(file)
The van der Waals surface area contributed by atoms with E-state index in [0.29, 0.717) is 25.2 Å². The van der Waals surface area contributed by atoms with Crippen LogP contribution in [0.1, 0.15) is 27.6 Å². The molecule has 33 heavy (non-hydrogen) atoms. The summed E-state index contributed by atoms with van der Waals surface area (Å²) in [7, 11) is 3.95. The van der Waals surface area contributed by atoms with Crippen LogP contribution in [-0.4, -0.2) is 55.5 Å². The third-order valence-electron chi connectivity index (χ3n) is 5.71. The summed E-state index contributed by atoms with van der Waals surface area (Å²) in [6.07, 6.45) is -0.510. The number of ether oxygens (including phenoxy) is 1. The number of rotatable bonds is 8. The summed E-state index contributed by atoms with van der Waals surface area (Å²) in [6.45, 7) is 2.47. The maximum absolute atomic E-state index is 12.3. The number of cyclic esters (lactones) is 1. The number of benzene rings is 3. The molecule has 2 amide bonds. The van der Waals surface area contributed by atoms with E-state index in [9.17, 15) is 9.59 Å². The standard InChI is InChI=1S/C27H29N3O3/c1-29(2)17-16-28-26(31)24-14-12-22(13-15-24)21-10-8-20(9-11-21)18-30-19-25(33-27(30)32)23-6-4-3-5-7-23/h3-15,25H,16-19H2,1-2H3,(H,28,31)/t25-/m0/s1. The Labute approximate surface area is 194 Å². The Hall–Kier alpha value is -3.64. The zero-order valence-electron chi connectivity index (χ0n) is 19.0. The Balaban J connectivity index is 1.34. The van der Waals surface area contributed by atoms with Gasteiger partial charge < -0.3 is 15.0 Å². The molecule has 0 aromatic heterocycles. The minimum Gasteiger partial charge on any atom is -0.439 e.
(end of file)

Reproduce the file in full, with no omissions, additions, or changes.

The van der Waals surface area contributed by atoms with E-state index in [0.29, 0.717) is 25.2 Å². The van der Waals surface area contributed by atoms with Crippen LogP contribution in [0.1, 0.15) is 27.6 Å². The molecule has 33 heavy (non-hydrogen) atoms. The summed E-state index contributed by atoms with van der Waals surface area (Å²) in [7, 11) is 3.95. The van der Waals surface area contributed by atoms with Crippen LogP contribution in [-0.4, -0.2) is 55.5 Å². The third-order valence-electron chi connectivity index (χ3n) is 5.71. The summed E-state index contributed by atoms with van der Waals surface area (Å²) in [6.07, 6.45) is -0.510. The number of ether oxygens (including phenoxy) is 1. The number of rotatable bonds is 8. The summed E-state index contributed by atoms with van der Waals surface area (Å²) in [6.45, 7) is 2.47. The maximum absolute atomic E-state index is 12.3. The number of cyclic esters (lactones) is 1. The number of benzene rings is 3. The molecule has 2 amide bonds. The van der Waals surface area contributed by atoms with E-state index in [9.17, 15) is 9.59 Å². The standard InChI is InChI=1S/C27H29N3O3/c1-29(2)17-16-28-26(31)24-14-12-22(13-15-24)21-10-8-20(9-11-21)18-30-19-25(33-27(30)32)23-6-4-3-5-7-23/h3-15,25H,16-19H2,1-2H3,(H,28,31)/t25-/m0/s1. The Labute approximate surface area is 194 Å². The Hall–Kier alpha value is -3.64. The zero-order valence-electron chi connectivity index (χ0n) is 19.0. The Balaban J connectivity index is 1.34. The van der Waals surface area contributed by atoms with Gasteiger partial charge < -0.3 is 15.0 Å². The molecule has 0 aromatic heterocycles. The minimum Gasteiger partial charge on any atom is -0.439 e.